sod-builder 0.9 - README
stroke-order-diagram builder allows you to visually record the stroke sequence of glyphs from specially prepared fonts.
The application is written in Java; it uses AWT / Swing for the UI, classes from the gnu.java.awt.font package (part of the GNU Classpath library) to extract / transform glyph contours from true-type / open-type fonts and code from the image4j library (see sod.io.resource.util.BitmapReader.java) to read bitmaps.
You may run the application from the command line, using "java sod.Builder 9E93," or embed it in a web-page (as an applet) with the following XHTML code:
<applet code="sod.Builder.class" archive="." width="340" height="680">
Your browser does not support Java applets.
<param name="ucs" value="9E93" />
<param name="stroke-order" value="" />
<param name="modified-date" value="" />
SPACE Cycles forward through the available strokes; use the SHIFT modifier to cycle backwards.
ENTER Adds the current stroke to the end of the sequence.
BACKSPACE Removes the stroke at the end of the sequence.
TODO (need to put some flesh on these bones):
- Support applet-servlet / datasource communication.
- When run as a desktop application, allow the user to select glyphs from a specified font.
- When run as an applet, fetch the contours, of the glyph, from some application running on the server.
Currently, the application has the following limitations:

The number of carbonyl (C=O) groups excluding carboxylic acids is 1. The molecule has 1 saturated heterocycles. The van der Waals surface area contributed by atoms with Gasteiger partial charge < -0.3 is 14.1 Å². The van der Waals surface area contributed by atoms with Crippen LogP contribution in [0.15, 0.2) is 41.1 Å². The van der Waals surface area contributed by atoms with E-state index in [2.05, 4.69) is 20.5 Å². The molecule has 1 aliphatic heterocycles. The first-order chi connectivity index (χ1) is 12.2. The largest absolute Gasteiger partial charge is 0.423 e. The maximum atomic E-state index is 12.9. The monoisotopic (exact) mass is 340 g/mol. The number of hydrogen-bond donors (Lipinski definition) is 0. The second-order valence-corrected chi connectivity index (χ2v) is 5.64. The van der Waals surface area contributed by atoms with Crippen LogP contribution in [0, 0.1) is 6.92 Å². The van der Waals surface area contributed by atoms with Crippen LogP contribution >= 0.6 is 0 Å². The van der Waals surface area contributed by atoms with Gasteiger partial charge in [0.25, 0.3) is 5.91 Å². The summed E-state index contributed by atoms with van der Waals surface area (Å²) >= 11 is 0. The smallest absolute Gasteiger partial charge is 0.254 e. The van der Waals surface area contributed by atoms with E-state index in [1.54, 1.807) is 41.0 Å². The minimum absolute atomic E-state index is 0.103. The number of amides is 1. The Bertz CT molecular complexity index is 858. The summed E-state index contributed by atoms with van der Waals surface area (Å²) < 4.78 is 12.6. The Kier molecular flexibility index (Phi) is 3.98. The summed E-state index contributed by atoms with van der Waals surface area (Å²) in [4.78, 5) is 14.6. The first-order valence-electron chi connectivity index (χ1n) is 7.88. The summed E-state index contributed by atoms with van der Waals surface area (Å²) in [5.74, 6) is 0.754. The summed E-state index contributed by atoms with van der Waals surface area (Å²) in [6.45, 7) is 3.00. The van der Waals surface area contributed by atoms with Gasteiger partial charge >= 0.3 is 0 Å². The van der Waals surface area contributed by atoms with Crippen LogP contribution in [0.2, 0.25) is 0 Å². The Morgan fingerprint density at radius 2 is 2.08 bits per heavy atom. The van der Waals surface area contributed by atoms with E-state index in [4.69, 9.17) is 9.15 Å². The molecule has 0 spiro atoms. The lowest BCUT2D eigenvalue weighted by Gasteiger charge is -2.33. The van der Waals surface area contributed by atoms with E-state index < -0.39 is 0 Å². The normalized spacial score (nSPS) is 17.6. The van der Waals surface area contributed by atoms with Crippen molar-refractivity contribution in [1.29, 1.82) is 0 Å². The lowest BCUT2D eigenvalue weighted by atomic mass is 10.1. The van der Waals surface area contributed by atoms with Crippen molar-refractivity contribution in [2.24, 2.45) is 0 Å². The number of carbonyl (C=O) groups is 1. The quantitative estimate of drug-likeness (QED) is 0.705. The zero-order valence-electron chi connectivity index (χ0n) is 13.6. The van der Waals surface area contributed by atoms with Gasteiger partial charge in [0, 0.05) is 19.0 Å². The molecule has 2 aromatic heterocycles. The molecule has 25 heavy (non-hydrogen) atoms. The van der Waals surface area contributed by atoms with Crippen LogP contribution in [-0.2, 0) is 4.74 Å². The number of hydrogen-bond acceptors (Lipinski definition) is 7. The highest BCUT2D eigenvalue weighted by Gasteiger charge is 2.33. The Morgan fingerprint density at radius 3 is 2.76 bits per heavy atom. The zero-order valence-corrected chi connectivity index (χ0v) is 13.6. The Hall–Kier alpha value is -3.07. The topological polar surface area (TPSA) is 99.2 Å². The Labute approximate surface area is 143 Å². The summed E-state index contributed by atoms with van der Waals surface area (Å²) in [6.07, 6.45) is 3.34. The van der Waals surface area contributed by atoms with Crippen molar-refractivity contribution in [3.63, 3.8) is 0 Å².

- When run as a desktop app., there is no way to select a glyph within the application.
- There is, also, no way to retrieve, edit or persist a stroke sequence from a datasource. This can, however, be achieved rather easily (see sod.io.datasource.DataSource).
- A font resource needs to be packaged with the application. This is fine for desktop apps. but not the ideal setup for an applet. Due to the sheer number of glyphs (6355 kanji in the JIS-X-0208 kanji set) Japanese fonts tend to be tens-of-megabytes in size. Moreover, commercial fonts should never ever be distributed without licensing.
The solution is to fetch the contours, of the glyph, from some application running on the server.
- Applets created with this code will only work on the local machine; unless digitally signed.
This is because Class.getResourceAsStream(...) cannot be used to read fonts from within the applet's archive.
The createFonts (factory) method in gnu.java.awt.font.FontFactory has the following signature:
public static FontDelegate createFonts(java.nio.ByteBuffer buf)...
while the signature of Class.getResourceAsStream(...) is
public java.io.InputStream getResourceAsStream(...);
Class.getResourceAsStream(...) returns an InputStream while the createFonts method requires a ByteBuffer, a memory-mapped region of the file, obtained as follows:
FileInputStream fis = new FileInputStream(path);
FileChannel fc = fis.getChannel();
ByteBuffer buf = fc.map(
Unfortunately, there is no way to obtain a FileChannel from an InputStream.